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By Shawn Cohen
The Journal News
CORTLANDT, N.Y. - Westchester County Police Officer Michael Susi thinks he has one of the cooler jobs in the county with his office 1,800 feet up in the air.
"My office is the cockpit of a helicopter," Susi, chief pilot of the department's aviation unit, said yesterday as he showed off the county's latest chopper and all the gadgets that make it effective in fighting crime, assisting rescues, even dumping water on fires.
He landed at the Camp Smith military reservation in Cortlandt for a presentation on just what this chopper can do. The goal was to educate local emergency service providers and police officials about the aviation unit so they can use it in their own law enforcement and rescue efforts.
"We want to get the message out to all local rescue workers that this helicopter is available free of charge," said Susi, one of three pilots in the unit.
"Police helicopters can cover an area in an hour that it would take 12 police cars to cover," he said.
The county now has two choppers, including a Vietnam War-era military surplus aircraft, a Hughes 369A acquired in 1994, a year before the unit took flight. The newer Bell 407 was purchased in 2006 for about $3.5 million, plus $1 million in equipment and training. The cost was supplemented by a $2 million federal Department of Homeland Security grant, said Capt. Paul Stasaitis, commanding officer of the special operations division, which oversees the aviation unit.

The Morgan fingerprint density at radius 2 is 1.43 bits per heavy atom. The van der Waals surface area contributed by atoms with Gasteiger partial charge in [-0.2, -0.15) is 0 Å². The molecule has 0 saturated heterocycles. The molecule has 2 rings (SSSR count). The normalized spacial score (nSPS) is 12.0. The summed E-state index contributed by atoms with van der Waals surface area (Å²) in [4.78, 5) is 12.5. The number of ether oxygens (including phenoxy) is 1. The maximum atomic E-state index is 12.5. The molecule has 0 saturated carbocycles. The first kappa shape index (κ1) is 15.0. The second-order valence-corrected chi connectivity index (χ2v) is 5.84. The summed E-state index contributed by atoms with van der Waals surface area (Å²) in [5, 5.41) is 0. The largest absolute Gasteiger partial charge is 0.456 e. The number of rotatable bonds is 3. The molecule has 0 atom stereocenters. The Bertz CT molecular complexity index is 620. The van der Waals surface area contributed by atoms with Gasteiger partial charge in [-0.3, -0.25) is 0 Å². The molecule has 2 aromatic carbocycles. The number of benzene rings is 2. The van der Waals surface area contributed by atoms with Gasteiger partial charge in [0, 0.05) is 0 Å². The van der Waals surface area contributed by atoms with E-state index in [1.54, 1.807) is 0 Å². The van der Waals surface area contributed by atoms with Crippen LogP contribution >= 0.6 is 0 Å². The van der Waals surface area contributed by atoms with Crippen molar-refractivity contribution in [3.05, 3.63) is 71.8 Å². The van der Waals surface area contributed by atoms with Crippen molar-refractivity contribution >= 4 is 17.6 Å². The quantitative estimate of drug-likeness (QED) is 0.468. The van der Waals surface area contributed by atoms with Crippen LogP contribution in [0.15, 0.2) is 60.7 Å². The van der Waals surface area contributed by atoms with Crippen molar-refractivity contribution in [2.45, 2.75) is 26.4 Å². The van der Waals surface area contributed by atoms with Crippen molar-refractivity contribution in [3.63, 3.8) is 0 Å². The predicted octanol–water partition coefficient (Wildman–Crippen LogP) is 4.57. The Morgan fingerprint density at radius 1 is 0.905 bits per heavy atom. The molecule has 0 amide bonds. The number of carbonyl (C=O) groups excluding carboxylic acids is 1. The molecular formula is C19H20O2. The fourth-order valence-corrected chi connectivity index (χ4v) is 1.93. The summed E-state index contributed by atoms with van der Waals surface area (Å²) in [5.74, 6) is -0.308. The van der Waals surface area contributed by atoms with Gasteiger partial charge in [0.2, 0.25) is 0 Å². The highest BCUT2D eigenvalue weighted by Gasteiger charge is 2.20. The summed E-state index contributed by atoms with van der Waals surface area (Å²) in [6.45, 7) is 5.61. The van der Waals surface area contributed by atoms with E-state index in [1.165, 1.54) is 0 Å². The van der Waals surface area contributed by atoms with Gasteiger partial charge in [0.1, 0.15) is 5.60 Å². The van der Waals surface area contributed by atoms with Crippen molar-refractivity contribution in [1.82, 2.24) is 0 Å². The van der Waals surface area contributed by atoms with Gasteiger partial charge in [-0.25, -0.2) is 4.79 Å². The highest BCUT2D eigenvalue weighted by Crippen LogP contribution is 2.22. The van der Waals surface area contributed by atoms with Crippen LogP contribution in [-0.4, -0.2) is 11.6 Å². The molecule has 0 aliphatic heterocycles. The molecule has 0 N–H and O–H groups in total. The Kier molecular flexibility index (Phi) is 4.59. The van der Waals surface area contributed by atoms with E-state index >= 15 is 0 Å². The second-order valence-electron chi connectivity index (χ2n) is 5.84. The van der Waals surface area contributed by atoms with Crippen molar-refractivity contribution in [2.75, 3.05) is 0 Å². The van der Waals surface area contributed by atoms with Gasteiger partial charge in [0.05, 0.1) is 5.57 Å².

The operating expense of running the new chopper is about $300 per hour, not including personnel.
The aviation unit has been in increasingly high demand in recent years as more agencies learn about its capabilities. The new model is equipped with a forward-looking camera that provides night vision and can be downlinked to a remote video station. It also can carry so-called "Bambi buckets" that can dump 180 gallons of water on a single run.
So far this year, the county has used the helicopters to assist 141 operations - everything from vehicle pursuits to searches for missing people. It also has responded to 187 calls from other jurisdictions, assisting in efforts such as fighting summer wildfires to providing a spotlight to aid in the rescue of stranded boaters on the Hudson River.
It also does homeland security surveillance by making daily patrols over the nuclear power plants, bridges, reservoirs, and railway and electrical lines.
"The helicopters are being used for a lot more things than we thought," Susi said. "We were even called to Harrison last month to flush out a black bear."

Wire service
 
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